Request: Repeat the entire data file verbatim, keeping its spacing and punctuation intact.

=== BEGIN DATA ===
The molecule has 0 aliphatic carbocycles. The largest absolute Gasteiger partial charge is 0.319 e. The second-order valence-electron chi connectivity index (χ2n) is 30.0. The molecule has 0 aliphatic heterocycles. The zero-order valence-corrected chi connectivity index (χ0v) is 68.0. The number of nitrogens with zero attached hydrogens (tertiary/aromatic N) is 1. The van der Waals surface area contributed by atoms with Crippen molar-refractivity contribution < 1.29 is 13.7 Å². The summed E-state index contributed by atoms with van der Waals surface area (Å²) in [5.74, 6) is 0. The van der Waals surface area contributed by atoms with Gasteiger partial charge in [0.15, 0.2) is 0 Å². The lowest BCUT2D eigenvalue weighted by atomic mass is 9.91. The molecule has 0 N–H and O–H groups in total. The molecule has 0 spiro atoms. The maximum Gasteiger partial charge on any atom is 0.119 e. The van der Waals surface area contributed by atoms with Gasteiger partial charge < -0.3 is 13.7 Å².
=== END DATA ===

The molecule has 0 aliphatic carbocycles. The largest absolute Gasteiger partial charge is 0.319 e. The second-order valence-electron chi connectivity index (χ2n) is 30.0. The molecule has 0 aliphatic heterocycles. The zero-order valence-corrected chi connectivity index (χ0v) is 68.0. The number of nitrogens with zero attached hydrogens (tertiary/aromatic N) is 1. The van der Waals surface area contributed by atoms with Crippen molar-refractivity contribution < 1.29 is 13.7 Å². The summed E-state index contributed by atoms with van der Waals surface area (Å²) in [5.74, 6) is 0. The van der Waals surface area contributed by atoms with Gasteiger partial charge in [0.15, 0.2) is 0 Å². The lowest BCUT2D eigenvalue weighted by atomic mass is 9.91. The molecule has 0 N–H and O–H groups in total. The molecule has 0 spiro atoms. The maximum Gasteiger partial charge on any atom is 0.119 e. The van der Waals surface area contributed by atoms with Gasteiger partial charge < -0.3 is 13.7 Å².